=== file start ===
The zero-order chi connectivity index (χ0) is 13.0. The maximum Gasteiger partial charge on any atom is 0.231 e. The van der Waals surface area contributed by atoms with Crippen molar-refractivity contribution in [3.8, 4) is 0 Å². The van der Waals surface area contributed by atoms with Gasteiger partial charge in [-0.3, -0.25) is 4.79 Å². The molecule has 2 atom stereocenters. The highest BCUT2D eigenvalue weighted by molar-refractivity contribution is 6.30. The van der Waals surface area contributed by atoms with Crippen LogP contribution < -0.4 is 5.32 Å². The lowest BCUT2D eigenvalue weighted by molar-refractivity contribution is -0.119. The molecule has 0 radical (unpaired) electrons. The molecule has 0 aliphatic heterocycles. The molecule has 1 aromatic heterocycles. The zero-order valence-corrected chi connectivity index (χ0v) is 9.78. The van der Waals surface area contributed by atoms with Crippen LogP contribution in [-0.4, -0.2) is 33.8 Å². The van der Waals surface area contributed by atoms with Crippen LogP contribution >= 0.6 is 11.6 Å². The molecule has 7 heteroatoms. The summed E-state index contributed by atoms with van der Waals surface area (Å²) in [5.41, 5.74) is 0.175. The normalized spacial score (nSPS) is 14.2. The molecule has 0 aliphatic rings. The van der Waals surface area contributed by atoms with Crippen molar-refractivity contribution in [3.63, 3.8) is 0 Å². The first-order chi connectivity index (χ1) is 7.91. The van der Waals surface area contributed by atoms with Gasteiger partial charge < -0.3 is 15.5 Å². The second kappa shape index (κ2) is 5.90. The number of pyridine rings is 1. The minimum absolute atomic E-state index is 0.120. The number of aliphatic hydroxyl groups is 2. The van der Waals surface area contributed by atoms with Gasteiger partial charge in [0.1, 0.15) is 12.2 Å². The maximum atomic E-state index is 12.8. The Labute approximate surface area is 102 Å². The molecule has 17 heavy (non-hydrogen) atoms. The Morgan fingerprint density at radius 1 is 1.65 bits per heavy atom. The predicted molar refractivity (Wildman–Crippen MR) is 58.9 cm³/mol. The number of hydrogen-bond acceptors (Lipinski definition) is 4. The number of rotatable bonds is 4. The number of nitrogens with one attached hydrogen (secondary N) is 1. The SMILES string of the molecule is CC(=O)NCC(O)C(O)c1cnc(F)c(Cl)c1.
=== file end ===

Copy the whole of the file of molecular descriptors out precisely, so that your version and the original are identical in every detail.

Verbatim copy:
The zero-order chi connectivity index (χ0) is 13.0. The maximum Gasteiger partial charge on any atom is 0.231 e. The van der Waals surface area contributed by atoms with Crippen molar-refractivity contribution in [3.8, 4) is 0 Å². The van der Waals surface area contributed by atoms with Gasteiger partial charge in [-0.3, -0.25) is 4.79 Å². The molecule has 2 atom stereocenters. The highest BCUT2D eigenvalue weighted by molar-refractivity contribution is 6.30. The van der Waals surface area contributed by atoms with Crippen LogP contribution < -0.4 is 5.32 Å². The lowest BCUT2D eigenvalue weighted by molar-refractivity contribution is -0.119. The molecule has 0 radical (unpaired) electrons. The molecule has 0 aliphatic heterocycles. The molecule has 1 aromatic heterocycles. The zero-order valence-corrected chi connectivity index (χ0v) is 9.78. The van der Waals surface area contributed by atoms with Crippen LogP contribution in [-0.4, -0.2) is 33.8 Å². The van der Waals surface area contributed by atoms with Crippen LogP contribution >= 0.6 is 11.6 Å². The molecule has 7 heteroatoms. The summed E-state index contributed by atoms with van der Waals surface area (Å²) in [5.41, 5.74) is 0.175. The normalized spacial score (nSPS) is 14.2. The molecule has 0 aliphatic rings. The van der Waals surface area contributed by atoms with Crippen molar-refractivity contribution in [3.63, 3.8) is 0 Å². The first-order chi connectivity index (χ1) is 7.91. The van der Waals surface area contributed by atoms with Gasteiger partial charge < -0.3 is 15.5 Å². The second kappa shape index (κ2) is 5.90. The number of pyridine rings is 1. The minimum absolute atomic E-state index is 0.120. The number of aliphatic hydroxyl groups is 2. The van der Waals surface area contributed by atoms with Gasteiger partial charge in [0.1, 0.15) is 12.2 Å². The maximum atomic E-state index is 12.8. The Labute approximate surface area is 102 Å². The molecule has 17 heavy (non-hydrogen) atoms. The Morgan fingerprint density at radius 1 is 1.65 bits per heavy atom. The predicted molar refractivity (Wildman–Crippen MR) is 58.9 cm³/mol. The number of hydrogen-bond acceptors (Lipinski definition) is 4. The number of rotatable bonds is 4. The number of nitrogens with one attached hydrogen (secondary N) is 1. The SMILES string of the molecule is CC(=O)NCC(O)C(O)c1cnc(F)c(Cl)c1.